This week on Studio 5, host Brooke Walker did a segment called “Say it in 60,” where she asked me a series of rapid-fire questions for one minute. I answered them on the spot as quickly as I could, and the results were sometimes hilarious!
Watch the video to find out if I prefer manicures or pedicures, diamonds or pearls, and diet Coke or regular Coke. I also reveal my secret talent.
The best part is toward the end when Brooke asks me what I think of when I hear the phrase “power tool.” (Hint: it’s a beauty product!)
These days, more and more women with children are choosing to work from home. This has many advantages: increased flexibility, spending more time with the kids, and supplementing the family income are all attractive reasons to pursue work opportunities from home. But there are unique challenges as well: these women have constant interruptions and may experience difficulty concentrating with the distractions of home life. Here are 5 survival skills for work-at-home moms:
There’s an art to good conversation, and sometimes we don’t get it quite right. When it comes to conversational mishaps, there’s impolite…and then there’s annoying. Certain patterns are not only irritating but also don’t work or move the relationship forward. Here are five conversational pet peeves to avoid (we’re all guilty of at least a few!) :
1) Asking Veiled Questions
This refers to asking something in a roundabout way instead being upfront. For example, you might ask your friend, “what are your plans this Saturday?”, but what you really want to know is, “can you help me move this Saturday?” The reason this is problematic is because it creates anxiety for the other person. He/ she has to guess what it is you’re going for. It’s much better to be direct and honest about your question.
2) Arguing Feelings with Facts
This means that someone addresses an emotional concern with a statement instead of validating feelings. For example, a woman may tell her husband that it hurts her feelings when he often comes home late without calling her. If he responds, “I wasn’t late on Monday!” he is fixating on the facts instead of addressing the fact that she is upset. Some people resort to this tactic as a way to avoid blame, but it often backfires and leaves the other person even more frustrated than before. Focus on the real issue instead of getting distracted by the details.
3) Offering Opinions as Reality
Some people are so committed to their views that they see them as absolute truth. A parent may say something like, “That teacher is horrible!”, but what is a much better alternative is “My daughter really struggled in that teacher’s class.” It’s important to be aware of our own bias and own up to our feelings. Recognize that not everyone else will necessarily have your same experience or opinion.
4) Leading with “Don’t you think…? ”
We’ve all heard someone say, “Don’t you think…?” and then proceed with his/her own view about something. It’s a way of framing the conversation to be controlling. Leading a sentence this way is also a setup for an argument with someone who doesn’t agree. Don’t assume someone has the same view as you, and resist the temptation to bandwagon people to your side.
5) Hijacking Feedback
This refers to how some individuals confronted with critical feedback turn the dialogue back on themselves. For example, if you tell a friend that you were offended that you were left out of a group lunch, she would be hijacking the feedback if she said something along the lines of, “I’m such a bad friend! I always leave people out, and I’m not considerate of other people.” You then are forced to comfort her from her shame, whereas she should be the one owning up to what she did. In situations like these, it’s important to really hear the other person out, resist making it about you, and then owning up to your words or actions.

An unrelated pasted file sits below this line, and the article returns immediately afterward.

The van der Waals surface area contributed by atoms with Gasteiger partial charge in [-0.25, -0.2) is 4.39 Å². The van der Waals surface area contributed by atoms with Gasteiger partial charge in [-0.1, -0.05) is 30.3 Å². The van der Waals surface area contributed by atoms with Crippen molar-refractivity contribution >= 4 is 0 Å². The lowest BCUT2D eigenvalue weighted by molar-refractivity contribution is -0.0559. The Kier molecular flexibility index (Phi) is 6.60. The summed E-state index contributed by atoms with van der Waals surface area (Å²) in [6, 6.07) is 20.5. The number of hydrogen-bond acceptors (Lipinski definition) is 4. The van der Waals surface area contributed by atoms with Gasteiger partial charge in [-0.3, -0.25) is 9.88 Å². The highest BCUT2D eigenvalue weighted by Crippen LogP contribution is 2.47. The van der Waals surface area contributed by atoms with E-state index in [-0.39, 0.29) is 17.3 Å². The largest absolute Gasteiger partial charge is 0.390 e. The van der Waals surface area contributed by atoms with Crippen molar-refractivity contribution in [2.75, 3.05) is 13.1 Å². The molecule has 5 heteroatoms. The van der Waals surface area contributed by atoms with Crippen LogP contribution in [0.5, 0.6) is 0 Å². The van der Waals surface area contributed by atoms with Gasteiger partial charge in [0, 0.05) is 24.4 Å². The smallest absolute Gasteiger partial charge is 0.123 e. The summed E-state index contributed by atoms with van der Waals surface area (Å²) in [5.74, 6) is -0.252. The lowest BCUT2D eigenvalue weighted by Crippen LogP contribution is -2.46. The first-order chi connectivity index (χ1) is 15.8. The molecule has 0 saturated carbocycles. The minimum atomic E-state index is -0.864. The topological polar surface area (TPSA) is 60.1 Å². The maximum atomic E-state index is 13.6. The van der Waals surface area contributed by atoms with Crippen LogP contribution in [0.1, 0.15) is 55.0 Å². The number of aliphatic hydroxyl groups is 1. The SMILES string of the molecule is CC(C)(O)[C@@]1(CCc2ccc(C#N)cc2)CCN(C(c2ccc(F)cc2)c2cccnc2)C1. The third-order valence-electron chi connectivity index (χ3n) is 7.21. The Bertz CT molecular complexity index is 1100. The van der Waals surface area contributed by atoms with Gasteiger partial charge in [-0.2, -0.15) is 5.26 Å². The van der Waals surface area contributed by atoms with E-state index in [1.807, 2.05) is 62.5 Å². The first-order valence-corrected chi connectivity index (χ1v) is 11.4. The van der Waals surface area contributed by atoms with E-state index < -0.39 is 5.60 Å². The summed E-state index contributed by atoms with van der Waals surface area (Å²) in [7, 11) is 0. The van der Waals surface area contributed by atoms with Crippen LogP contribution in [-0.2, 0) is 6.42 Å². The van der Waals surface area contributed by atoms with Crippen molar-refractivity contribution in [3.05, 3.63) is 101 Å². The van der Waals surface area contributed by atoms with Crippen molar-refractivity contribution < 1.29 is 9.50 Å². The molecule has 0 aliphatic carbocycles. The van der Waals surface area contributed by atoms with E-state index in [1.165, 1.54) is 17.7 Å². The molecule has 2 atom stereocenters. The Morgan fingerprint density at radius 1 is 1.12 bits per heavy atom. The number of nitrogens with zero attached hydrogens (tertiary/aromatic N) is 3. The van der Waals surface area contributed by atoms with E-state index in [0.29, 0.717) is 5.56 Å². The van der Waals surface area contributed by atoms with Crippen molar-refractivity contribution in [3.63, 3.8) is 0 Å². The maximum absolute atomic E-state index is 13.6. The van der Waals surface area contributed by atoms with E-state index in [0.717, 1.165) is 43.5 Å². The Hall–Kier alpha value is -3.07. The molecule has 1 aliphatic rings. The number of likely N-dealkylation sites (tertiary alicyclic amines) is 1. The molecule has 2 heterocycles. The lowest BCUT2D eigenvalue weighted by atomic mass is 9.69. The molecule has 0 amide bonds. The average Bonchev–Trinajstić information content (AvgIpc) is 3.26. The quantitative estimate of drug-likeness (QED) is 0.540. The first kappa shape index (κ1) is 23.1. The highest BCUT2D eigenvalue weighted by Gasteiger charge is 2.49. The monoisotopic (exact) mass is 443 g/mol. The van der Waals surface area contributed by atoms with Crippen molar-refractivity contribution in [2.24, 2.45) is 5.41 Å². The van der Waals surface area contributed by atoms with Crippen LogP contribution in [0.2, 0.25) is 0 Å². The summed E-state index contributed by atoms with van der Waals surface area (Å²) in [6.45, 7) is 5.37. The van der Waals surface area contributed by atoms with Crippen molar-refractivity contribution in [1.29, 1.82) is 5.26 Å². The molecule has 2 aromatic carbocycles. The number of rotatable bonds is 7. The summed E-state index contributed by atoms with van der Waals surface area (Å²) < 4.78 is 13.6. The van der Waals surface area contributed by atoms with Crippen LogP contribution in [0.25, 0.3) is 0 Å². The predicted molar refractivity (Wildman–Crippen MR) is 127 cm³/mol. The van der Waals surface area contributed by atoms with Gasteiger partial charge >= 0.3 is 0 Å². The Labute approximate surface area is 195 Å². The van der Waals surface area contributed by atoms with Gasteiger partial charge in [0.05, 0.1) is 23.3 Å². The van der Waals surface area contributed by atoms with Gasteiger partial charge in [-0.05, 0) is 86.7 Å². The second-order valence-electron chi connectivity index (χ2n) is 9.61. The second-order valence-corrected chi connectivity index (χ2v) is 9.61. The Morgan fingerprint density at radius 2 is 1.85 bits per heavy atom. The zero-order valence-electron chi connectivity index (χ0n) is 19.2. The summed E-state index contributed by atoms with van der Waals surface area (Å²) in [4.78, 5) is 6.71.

When a loved one goes through a faith crisis showing respect, compassion, and trust in the relationship are key
Religion is a part of our culture and our identity, both individually and as a society. Sometimes, however, a person experiences a faith crisis (sometimes referred to as a faith transition) and chooses a different path. Studies show that 28% of Americans change their religious preference at least once in their lives, and the number continues to grow. This is an issue that hits the hearts and homes of many in our community, and can unfortunately be a source of great pain, confusion, and potential conflict in families. Here are some strategies to handle a faith transition of a loved one:
What happens when a therapist gets behind the wheel of a race car?
This has got to be one of the most fun TV segments I’ve ever done! As part of Studio 5′s series “5 Days 5 Dares” I got to do something I’ve always wanted to do but didn’t dare—learn how to drive a race car! Miller Motor Sports Park graciously allowed me to enroll in their Ford Racing School. Watch what happens when a therapist gets behind a the wheel of a Mustang!
Adult friendships can be hard to cultivate and maintain. When you notice a friend seeming a bit stand-offish, stops returning calls, or gives you a cold shoulder you should you say something or let the friendship go? I offer some advice on how to deal with adult friendship break-ups.
There are many people who feel that they don’t have time to see a counselor or may be prevented by other circumstances from seeking counseling. Online counseling is now offering these people the opportunity to find the help they’re hoping for. There are a couple things to keep in mind when exploring this as a possibility. Watch the segment to hear my suggestions.
On Studio 5 a brave Utah woman shares her story of her husband’s struggle with mental illness. Because those who suffer don’t “look” ill, they are often misunderstood and don’t get the support offered to those with a visible illness. Here are 5 ways we can better support friends and family members struggling with mental illness.